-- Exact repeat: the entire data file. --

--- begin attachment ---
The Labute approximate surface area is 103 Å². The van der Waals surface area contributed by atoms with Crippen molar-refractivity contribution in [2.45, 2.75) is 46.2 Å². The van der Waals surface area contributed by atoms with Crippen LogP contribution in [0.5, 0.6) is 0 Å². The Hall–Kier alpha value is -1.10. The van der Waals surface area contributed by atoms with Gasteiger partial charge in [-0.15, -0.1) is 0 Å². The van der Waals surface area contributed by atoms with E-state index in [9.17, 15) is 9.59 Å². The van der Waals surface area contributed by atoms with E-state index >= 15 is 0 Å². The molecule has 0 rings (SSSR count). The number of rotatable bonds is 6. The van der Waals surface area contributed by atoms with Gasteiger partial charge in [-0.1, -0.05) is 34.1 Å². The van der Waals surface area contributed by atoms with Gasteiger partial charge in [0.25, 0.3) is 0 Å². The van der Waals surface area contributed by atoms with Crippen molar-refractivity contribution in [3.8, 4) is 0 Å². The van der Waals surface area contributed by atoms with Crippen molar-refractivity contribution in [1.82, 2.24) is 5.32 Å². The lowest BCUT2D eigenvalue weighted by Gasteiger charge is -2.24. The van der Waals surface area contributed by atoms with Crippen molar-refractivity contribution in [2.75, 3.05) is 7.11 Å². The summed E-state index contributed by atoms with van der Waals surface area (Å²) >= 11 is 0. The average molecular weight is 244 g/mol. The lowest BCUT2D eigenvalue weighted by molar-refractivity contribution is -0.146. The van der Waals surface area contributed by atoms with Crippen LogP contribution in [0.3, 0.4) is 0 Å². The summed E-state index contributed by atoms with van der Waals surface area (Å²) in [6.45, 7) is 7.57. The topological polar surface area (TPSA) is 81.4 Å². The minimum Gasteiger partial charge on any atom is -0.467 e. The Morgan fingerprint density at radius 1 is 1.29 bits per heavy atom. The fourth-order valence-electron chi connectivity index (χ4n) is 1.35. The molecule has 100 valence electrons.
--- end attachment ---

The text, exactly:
The Labute approximate surface area is 103 Å². The van der Waals surface area contributed by atoms with Crippen molar-refractivity contribution in [2.45, 2.75) is 46.2 Å². The van der Waals surface area contributed by atoms with Crippen LogP contribution in [0.5, 0.6) is 0 Å². The Hall–Kier alpha value is -1.10. The van der Waals surface area contributed by atoms with Gasteiger partial charge in [-0.15, -0.1) is 0 Å². The van der Waals surface area contributed by atoms with E-state index in [9.17, 15) is 9.59 Å². The van der Waals surface area contributed by atoms with E-state index >= 15 is 0 Å². The molecule has 0 rings (SSSR count). The number of rotatable bonds is 6. The van der Waals surface area contributed by atoms with Gasteiger partial charge in [-0.1, -0.05) is 34.1 Å². The van der Waals surface area contributed by atoms with Gasteiger partial charge in [0.25, 0.3) is 0 Å². The van der Waals surface area contributed by atoms with Crippen molar-refractivity contribution in [3.8, 4) is 0 Å². The van der Waals surface area contributed by atoms with Crippen molar-refractivity contribution in [1.82, 2.24) is 5.32 Å². The lowest BCUT2D eigenvalue weighted by Gasteiger charge is -2.24. The van der Waals surface area contributed by atoms with Crippen molar-refractivity contribution in [2.75, 3.05) is 7.11 Å². The summed E-state index contributed by atoms with van der Waals surface area (Å²) >= 11 is 0. The average molecular weight is 244 g/mol. The lowest BCUT2D eigenvalue weighted by molar-refractivity contribution is -0.146. The van der Waals surface area contributed by atoms with Crippen LogP contribution in [0.3, 0.4) is 0 Å². The summed E-state index contributed by atoms with van der Waals surface area (Å²) in [6.45, 7) is 7.57. The topological polar surface area (TPSA) is 81.4 Å². The minimum Gasteiger partial charge on any atom is -0.467 e. The Morgan fingerprint density at radius 1 is 1.29 bits per heavy atom. The fourth-order valence-electron chi connectivity index (χ4n) is 1.35. The molecule has 100 valence electrons.